Meanwhile, banks in Germany have increasingly been passing on the burden of negative interest rates to their retail and corporate clients. A recent survey by the country’s central bank, the Deutsche Bundesbank, shows that 58% of surveyed banks are already charging some clients negative interest rates.
Cryptocurrency businesses will also soon be directly regulated in South Korea. A new bill passed by the South Korean National Assembly’s national policy committee will bring crypto exchanges directly under the supervision of the Financial Services Commission’s Financial Intelligence Unit (FIU).
The bill amends the Act on Reporting and Using Specified Financial Transaction Information to establish a legal framework for cryptocurrencies, classifying them as digital assets. Among other obligations, the bill requires crypto exchanges to register with the FIU and establish a system that complies with the standards set by the Financial Action Task Force (FATF).
Another Asian country that is planning to amend its cryptocurrency regulation is Thailand. The existing Thai crypto regulation went into effect in May 2018, installing the Securities and Exchange Commission (SEC) as the main regulator of the industry. SEC Secretary-General Ruenvadee Suwanmongkol reportedly said on Nov. 25 that the regulator is studying whether the current regulation has any areas impeding the growth of the digital asset industry. She was quoted by the Bangkok Post as saying, “The regulator must be flexible to apply the rules and regulations in line with the market environment,” adding:
Laws should not be outdated and should serve market needs, especially for new digital asset products, and be competitive with the global market. We need to explore any possible obstacles.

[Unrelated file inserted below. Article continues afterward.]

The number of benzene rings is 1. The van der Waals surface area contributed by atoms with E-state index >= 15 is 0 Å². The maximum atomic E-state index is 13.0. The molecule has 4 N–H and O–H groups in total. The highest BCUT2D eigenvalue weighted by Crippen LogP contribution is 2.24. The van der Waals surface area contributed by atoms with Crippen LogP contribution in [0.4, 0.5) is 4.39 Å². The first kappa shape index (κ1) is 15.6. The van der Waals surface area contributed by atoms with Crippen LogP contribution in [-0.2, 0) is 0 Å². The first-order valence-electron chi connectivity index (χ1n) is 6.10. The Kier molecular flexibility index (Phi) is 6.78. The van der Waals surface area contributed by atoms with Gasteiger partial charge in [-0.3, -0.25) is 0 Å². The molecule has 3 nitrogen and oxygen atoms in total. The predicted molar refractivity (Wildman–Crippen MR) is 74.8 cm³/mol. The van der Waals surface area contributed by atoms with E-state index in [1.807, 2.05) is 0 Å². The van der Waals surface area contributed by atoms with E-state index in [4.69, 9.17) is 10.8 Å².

Under current laws, sellers and promoters of unauthorized digital tokens will be fined up to twice the value of the transactions or at least 500,000 baht ($16,534). They could also face a jail term of up to two years. Further, crypto traders will be liable for a 7% value-added tax (VAT) and 15% withholding tax on capital gains, the news outlet detailed. Retail investors, however, will be exempt from VAT if they trade crypto assets through authorized exchanges.
This week the U.S. government has taken two notable actions affecting the crypto industry. The first action, which has resulted in outrage across the crypto community, is the arrest of 36-year-old Virgil Griffith, a well-known member of the crypto community who worked with the Ethereum Foundation. The Federal Bureau of Investigation (FBI) alleges that the American citizen, who is a resident of Singapore, violated the International Emergency Economic Powers Act (IEEPA) by teaching North Koreans to evade sanctions. He is charged with conspiring to violate the IEEPA, which carries a maximum term of 20 years in prison.
Secondly, the Western District of Washington court has denied a motion to quash an IRS summons for a crypto trader’s Bitstsamp transaction data. The judge ruled that “the IRS’ request for those records does not infringe upon the petitioner’s Fourth Amendment rights.”
Following the blockchain hype initiated by President Xi Jinping and a subsequent announcement by the central bank’s Shanghai Head Office, the People’s Bank of China (PBOC) published a financial stability report for 2019. It reveals that 173 domestic crypto trading and digital token platforms have “exited without risk” after the cleanup announcement issued in September 2017 by seven Chinese regulators.
Over in Japan, the Cabinet has answered a question regarding the use of cryptocurrency for tax payments. While the Japanese inheritance tax law allows real estate and properties to be used to pay taxes, the answer explains that crypto assets cannot be used for this purpose.
What do you think of the regulatory developments in Germany and other countries featured in this regulatory roundup? Let us know in the comments section below.
Images courtesy of Shutterstock.
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